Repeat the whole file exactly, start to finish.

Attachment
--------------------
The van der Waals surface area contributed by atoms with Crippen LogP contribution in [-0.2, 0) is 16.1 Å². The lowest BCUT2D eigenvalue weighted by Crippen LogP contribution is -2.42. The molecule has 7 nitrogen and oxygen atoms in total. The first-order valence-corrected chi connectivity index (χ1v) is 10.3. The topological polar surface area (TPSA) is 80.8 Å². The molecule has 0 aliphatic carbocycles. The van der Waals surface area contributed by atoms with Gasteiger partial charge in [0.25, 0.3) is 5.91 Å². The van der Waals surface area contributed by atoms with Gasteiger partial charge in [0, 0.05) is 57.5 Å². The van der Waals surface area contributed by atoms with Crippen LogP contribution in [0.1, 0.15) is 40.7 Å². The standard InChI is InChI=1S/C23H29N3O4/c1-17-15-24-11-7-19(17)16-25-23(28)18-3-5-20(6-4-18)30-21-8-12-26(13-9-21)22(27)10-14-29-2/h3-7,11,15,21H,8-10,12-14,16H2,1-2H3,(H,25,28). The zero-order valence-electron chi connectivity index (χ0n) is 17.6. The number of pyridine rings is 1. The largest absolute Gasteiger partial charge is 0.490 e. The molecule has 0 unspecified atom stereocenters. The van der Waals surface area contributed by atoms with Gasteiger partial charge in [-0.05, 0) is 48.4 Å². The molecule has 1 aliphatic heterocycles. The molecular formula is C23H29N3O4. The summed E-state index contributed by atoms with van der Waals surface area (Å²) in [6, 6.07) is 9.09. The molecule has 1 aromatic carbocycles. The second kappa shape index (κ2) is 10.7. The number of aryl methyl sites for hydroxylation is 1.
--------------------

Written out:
The van der Waals surface area contributed by atoms with Crippen LogP contribution in [-0.2, 0) is 16.1 Å². The lowest BCUT2D eigenvalue weighted by Crippen LogP contribution is -2.42. The molecule has 7 nitrogen and oxygen atoms in total. The first-order valence-corrected chi connectivity index (χ1v) is 10.3. The topological polar surface area (TPSA) is 80.8 Å². The molecule has 0 aliphatic carbocycles. The van der Waals surface area contributed by atoms with Gasteiger partial charge in [0.25, 0.3) is 5.91 Å². The van der Waals surface area contributed by atoms with Gasteiger partial charge in [0, 0.05) is 57.5 Å². The van der Waals surface area contributed by atoms with Crippen LogP contribution in [0.1, 0.15) is 40.7 Å². The standard InChI is InChI=1S/C23H29N3O4/c1-17-15-24-11-7-19(17)16-25-23(28)18-3-5-20(6-4-18)30-21-8-12-26(13-9-21)22(27)10-14-29-2/h3-7,11,15,21H,8-10,12-14,16H2,1-2H3,(H,25,28). The zero-order valence-electron chi connectivity index (χ0n) is 17.6. The number of pyridine rings is 1. The largest absolute Gasteiger partial charge is 0.490 e. The molecule has 0 unspecified atom stereocenters. The van der Waals surface area contributed by atoms with Gasteiger partial charge in [-0.05, 0) is 48.4 Å². The molecule has 1 aliphatic heterocycles. The molecular formula is C23H29N3O4. The summed E-state index contributed by atoms with van der Waals surface area (Å²) in [6, 6.07) is 9.09. The molecule has 1 aromatic carbocycles. The second kappa shape index (κ2) is 10.7. The number of aryl methyl sites for hydroxylation is 1.